NCT ID: NCT05364099 Not yet recruiting - Clinical trials for Chronic Shoulder Pain

Suprascapular Nerve Block for Treatment of Shoulder Pain in Individuals With Spinal Cord Injuries

Start date: August 1, 2022
Phase: Phase 4
Study type: Interventional

The purpose of this study is to evaluate the effectiveness and safety of using suprascapular nerve block for individuals with chronic spinal cord injury who have chronic shoulder pain.

NCT ID: NCT05362422 Enrolling by invitation - Neuropathic Pain Clinical Trials

PAS for Post-SCI Neuropathic Pain

Start date: April 22, 2022
Phase: N/A
Study type: Interventional

The investigators have shown in incomplete SCI patients that long-term paired associative stimulation is capable of restoring voluntary control over some paralyzed muscles and enhancing motor output in the weak muscles. In this study, the investigators will administer long-term paired associative stimulation to patients with incomplete cervical level SCI and SCI- associated neuropathic pain, and investigate its effectiveness for neuropathic pain treatment.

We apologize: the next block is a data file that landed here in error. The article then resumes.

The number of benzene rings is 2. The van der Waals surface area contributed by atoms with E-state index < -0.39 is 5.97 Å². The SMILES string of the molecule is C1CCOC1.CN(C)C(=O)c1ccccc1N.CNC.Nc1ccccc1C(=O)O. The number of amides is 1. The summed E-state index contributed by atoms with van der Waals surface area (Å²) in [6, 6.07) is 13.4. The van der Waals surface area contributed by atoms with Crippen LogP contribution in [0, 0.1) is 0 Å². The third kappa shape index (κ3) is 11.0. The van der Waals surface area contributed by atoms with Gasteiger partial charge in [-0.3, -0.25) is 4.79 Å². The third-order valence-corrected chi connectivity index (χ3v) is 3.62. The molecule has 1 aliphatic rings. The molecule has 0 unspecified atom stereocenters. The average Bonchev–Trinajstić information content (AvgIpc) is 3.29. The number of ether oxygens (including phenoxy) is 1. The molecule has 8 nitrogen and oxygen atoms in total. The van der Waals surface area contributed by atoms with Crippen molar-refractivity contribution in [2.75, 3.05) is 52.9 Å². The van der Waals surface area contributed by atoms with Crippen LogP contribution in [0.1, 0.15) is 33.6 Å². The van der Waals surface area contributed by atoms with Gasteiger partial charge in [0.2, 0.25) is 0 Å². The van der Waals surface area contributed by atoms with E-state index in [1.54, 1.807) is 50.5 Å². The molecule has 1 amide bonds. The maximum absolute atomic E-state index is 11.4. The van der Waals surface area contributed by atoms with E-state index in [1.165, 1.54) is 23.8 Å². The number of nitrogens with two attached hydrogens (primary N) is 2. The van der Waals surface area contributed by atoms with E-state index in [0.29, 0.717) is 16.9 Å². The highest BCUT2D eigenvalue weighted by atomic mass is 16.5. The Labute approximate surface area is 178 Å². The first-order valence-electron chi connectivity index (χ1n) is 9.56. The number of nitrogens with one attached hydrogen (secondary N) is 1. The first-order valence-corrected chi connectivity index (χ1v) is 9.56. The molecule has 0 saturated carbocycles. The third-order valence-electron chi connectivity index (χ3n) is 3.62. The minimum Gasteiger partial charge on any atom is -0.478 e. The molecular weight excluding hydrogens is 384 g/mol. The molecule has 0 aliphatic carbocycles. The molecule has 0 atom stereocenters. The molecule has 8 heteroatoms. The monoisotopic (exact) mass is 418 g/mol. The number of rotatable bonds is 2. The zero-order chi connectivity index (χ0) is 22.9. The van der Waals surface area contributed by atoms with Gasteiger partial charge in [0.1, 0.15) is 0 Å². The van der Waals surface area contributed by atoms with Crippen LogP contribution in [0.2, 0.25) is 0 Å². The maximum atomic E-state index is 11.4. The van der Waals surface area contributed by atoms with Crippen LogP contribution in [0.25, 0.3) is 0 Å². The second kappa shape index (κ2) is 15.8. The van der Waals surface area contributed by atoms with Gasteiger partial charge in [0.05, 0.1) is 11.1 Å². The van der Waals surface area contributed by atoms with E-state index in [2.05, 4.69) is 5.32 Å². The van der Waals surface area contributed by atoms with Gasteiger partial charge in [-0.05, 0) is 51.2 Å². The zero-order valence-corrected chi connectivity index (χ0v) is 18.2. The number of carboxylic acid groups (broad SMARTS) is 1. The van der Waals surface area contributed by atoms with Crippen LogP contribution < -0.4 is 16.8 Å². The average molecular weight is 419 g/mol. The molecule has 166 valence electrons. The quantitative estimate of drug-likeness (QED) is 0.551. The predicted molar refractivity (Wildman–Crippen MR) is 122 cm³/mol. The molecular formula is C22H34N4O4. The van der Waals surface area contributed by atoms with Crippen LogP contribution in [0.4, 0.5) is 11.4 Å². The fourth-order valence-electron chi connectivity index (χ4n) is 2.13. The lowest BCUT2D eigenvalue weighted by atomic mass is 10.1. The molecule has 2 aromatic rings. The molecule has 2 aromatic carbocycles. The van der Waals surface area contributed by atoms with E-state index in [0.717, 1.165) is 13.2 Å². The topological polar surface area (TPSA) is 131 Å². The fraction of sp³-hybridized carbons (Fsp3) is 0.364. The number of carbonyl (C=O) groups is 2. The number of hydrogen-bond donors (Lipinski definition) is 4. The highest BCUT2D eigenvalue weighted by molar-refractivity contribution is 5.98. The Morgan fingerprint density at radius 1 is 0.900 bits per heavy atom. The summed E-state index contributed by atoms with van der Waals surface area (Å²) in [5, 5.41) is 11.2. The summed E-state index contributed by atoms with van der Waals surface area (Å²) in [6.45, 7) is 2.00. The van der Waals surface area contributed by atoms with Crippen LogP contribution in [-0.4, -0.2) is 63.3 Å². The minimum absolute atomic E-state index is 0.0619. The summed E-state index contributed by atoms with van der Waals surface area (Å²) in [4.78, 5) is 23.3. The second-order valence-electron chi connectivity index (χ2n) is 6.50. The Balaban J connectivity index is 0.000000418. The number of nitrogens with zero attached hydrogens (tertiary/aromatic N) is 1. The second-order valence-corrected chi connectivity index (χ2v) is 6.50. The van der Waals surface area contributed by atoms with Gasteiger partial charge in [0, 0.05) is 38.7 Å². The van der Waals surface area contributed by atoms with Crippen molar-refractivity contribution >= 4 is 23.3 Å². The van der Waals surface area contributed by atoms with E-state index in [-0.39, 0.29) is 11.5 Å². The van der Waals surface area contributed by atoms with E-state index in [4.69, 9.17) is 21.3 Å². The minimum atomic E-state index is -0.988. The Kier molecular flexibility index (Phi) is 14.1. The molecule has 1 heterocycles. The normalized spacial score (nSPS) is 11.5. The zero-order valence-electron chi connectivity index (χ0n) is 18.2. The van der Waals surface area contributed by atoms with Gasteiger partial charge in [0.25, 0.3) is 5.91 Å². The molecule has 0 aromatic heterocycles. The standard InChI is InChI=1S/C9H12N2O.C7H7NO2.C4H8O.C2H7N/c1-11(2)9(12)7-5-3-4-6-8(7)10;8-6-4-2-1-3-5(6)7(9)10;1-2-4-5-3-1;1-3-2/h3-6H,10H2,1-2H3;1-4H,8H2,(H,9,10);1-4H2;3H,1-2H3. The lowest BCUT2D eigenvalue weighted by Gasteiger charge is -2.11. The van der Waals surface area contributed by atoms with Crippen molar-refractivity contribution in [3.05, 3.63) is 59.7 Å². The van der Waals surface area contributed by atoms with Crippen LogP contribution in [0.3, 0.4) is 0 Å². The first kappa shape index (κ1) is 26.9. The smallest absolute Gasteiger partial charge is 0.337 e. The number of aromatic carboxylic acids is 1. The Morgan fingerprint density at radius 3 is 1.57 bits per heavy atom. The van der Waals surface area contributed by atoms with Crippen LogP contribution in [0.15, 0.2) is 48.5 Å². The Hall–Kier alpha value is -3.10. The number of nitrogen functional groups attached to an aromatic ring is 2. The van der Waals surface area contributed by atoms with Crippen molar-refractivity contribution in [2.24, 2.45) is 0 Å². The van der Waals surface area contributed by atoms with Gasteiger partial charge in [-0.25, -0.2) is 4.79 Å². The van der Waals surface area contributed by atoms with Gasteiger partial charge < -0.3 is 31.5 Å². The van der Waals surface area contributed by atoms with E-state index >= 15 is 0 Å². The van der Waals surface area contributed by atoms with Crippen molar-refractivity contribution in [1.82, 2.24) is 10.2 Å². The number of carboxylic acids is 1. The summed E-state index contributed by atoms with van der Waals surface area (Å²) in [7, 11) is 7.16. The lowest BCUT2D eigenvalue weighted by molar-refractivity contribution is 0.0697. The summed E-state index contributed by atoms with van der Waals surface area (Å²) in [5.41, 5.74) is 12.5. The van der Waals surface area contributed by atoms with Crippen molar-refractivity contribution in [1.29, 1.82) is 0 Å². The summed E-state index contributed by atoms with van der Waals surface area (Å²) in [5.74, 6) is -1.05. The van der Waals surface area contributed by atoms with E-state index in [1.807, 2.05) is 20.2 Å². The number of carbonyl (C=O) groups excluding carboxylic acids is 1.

NCT ID: NCT05360719 Not yet recruiting - Spinal Cord Injury Clinical Trials

Integrated Tele-exercise for Individuals With Spinal Cord Injury

Start date: April 30, 2022
Phase: N/A
Study type: Interventional